A woman who was allegedly raped by a carer in her home three months ago says she cannot move on with her life as court proceedings have not yet begun.

Emma Attard, 23, claims she was raped three weeks after being discharged from Mount Carmel Hospital by a man who was caring for her there. The man has been suspended from working at the hospital pending investigations.

Attard, who suffers from borderline personality disorder, was first admitted to Mount Carmel after going through a rough patch. That is where she met the alleged abuser.

Emma Attard speaks about her experience. Video: Karl Andrew Micallef

“At the time I didn’t see any red flags, but everyone is wiser after the fact. He was the first person I opened up to at the hospital. I told him about my past, my sufferings.”

She says he added her on social media and when she refused to divulge her address, he guilt-tripped her into feeling she was refusing help and that his job was to help people.

Attard explained that she had had follow-up visits from health care professionals, but this was the first time a carer dropped by on their own initiative to treat wounds on her leg.

She recalls being put to bed and waking up to him raping her. The sexual assault left her shocked because she knew the alleged aggressor worked with vulnerable people.

She called 179 sometime later.

“They convinced me to speak to the police," she said. "I did not want to call the police as I was not prepared for the whole process of court proceedings.

“I was afraid the police would not be understanding and they will not believe me – it was my word against his. However, they were very professional.”

'The swabs, police statement was overwhelming'

Attard went to Mater Dei Hospital where she was first introduced to Victim Support Malta (VSM).

“The process – the swabs, the police statement – was too overwhelming. Thank God there was someone from VSM with me who understood the process and what I was going through.

“It helped a lot: I felt less lonely. There is stigma, but you come to realise that that’s all it is: stigma. I could not remain a victim: when I asked for help, I was no longer a victim as people supported me to overcome the trauma and regain my life,” she said.

Her next challenge was going back home, where the alleged abuse took place, and informing those around her of what had happened, including her partner, fearing blame would unintentionally be shifted on her.

Her partner immediately crossed over from Gozo and helped her remove the bedsheets and wash them.

“We slept on a carpet on the floor. He was there. Even though he had his own questions and anger, he understood I was still processing the fact, so the questions waited. When they came, it was the most difficult conversation we have ever had.”

Attard says she is not the same person she was before, and colleagues and friends started asking questions.

“At hospital I had learnt that the only thing standing between me, and support was communication. So, I opened up to them.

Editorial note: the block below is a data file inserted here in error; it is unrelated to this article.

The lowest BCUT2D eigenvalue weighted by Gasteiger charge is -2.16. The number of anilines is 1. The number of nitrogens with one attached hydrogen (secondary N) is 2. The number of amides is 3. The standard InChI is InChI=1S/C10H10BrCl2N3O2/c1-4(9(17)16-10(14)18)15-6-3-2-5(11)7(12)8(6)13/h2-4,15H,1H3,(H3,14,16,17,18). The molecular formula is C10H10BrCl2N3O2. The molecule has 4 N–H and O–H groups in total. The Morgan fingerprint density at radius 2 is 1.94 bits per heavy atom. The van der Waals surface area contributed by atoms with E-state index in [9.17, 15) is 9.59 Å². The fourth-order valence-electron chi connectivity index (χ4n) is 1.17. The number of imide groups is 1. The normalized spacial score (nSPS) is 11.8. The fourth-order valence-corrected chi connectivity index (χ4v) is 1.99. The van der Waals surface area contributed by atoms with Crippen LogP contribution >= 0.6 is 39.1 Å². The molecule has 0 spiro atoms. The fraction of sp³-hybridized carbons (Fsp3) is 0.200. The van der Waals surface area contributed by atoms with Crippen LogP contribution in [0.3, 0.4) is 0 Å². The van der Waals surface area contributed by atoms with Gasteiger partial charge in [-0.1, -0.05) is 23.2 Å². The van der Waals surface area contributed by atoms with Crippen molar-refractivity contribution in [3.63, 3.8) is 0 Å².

“My mum was the last person I spoke to. It took me three months and was immensely difficult: your mum is the one who is there for you and the one who loves you the most. It was painful sharing with her what I went through. I didn’t want to hurt her.”

‘I want to close this chapter’

Attard initially shared her experience on social media anonymously uploading artwork to express the ordeal.

She decided to waive her anonymity when she felt justice was being delayed as court proceedings had not yet kicked off.

“There is nothing else I can do except for waiting for the case to start in court. It is killing me from the inside.

“I know there will be a time when I have to reopen the book, relive the trauma and start from step one. There is no closure for now.”

The health authorities confirmed the police are investigating the allegations and until they are concluded, the employee has been suspended from working at Mount Carmel Hospital.

“Mental health services reiterate their zero-tolerance policy for any form of abuse and insists that the patient–carer professional relationship must be respected at all times,” a spokesperson said.

Asked to clarify when the alleged aggressor was suspended, the spokesperson said he was suspended as soon as the health authorities were informed of the allegation.

District and vice-squad police investigations and a magisterial inquiry are currently ongoing.

Increase in calls for support

The number of alleged sex abuse victims supported by VSM is increasing year on year, but it is not clear whether this is the result of increasing abuse cases or more people reaching out.

A total of 17 people were supported in 2014, when VSM first started offering this service. This increased to 82 new clients in 2021 and 60 new clients between January and July 20 this year.

In all, there are currently over 100 alleged victims of sexual abuse receiving support.

Kyra Borg, who heads CVSA and CORE services at Victim Support Malta told Times of Malta that in a society where sex education remains limited, the discussion about sexual abuse is even more limited.

How to help a survivor

“The best thing you can do is sit down, listen and be present for the person. Don’t worry about being lost for words. Don’t be judgmental, ask them how they are, how they are experiencing it and stay with what they are saying,” Borg says.

“Ask them if they need any practical things and ask how you can support. Ask, don’t assume what the person needs. Do not deviate from the conversation and talk about something else, this will increase their feeling of shame. They might think: ‘I opened up to you and you cannot take it, so this must be something I should hide."

Reach out to Victim Support Malta on 2122 8333 or info@victimsupport.org.mt

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